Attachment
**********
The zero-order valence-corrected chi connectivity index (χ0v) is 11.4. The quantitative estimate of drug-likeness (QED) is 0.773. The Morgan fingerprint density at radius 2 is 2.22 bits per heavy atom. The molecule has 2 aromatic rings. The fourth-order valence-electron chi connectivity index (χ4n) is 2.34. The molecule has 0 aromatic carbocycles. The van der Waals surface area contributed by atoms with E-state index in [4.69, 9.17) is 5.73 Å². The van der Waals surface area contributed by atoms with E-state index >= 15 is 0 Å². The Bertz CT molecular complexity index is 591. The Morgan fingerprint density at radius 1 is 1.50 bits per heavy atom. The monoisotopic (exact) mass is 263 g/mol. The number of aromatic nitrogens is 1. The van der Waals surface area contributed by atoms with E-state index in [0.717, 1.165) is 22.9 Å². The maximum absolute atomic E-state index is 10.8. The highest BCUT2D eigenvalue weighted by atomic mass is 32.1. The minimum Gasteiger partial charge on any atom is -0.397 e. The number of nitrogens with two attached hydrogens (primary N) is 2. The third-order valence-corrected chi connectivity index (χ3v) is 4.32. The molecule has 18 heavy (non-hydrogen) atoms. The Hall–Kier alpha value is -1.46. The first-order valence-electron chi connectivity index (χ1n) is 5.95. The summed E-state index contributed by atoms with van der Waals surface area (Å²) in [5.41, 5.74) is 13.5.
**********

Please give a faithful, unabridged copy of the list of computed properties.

The zero-order valence-corrected chi connectivity index (χ0v) is 11.4. The quantitative estimate of drug-likeness (QED) is 0.773. The Morgan fingerprint density at radius 2 is 2.22 bits per heavy atom. The molecule has 2 aromatic rings. The fourth-order valence-electron chi connectivity index (χ4n) is 2.34. The molecule has 0 aromatic carbocycles. The van der Waals surface area contributed by atoms with E-state index in [4.69, 9.17) is 5.73 Å². The van der Waals surface area contributed by atoms with E-state index >= 15 is 0 Å². The Bertz CT molecular complexity index is 591. The Morgan fingerprint density at radius 1 is 1.50 bits per heavy atom. The monoisotopic (exact) mass is 263 g/mol. The number of aromatic nitrogens is 1. The van der Waals surface area contributed by atoms with E-state index in [0.717, 1.165) is 22.9 Å². The maximum absolute atomic E-state index is 10.8. The highest BCUT2D eigenvalue weighted by atomic mass is 32.1. The minimum Gasteiger partial charge on any atom is -0.397 e. The number of nitrogens with two attached hydrogens (primary N) is 2. The third-order valence-corrected chi connectivity index (χ3v) is 4.32. The molecule has 18 heavy (non-hydrogen) atoms. The Hall–Kier alpha value is -1.46. The first-order valence-electron chi connectivity index (χ1n) is 5.95. The summed E-state index contributed by atoms with van der Waals surface area (Å²) in [5.41, 5.74) is 13.5.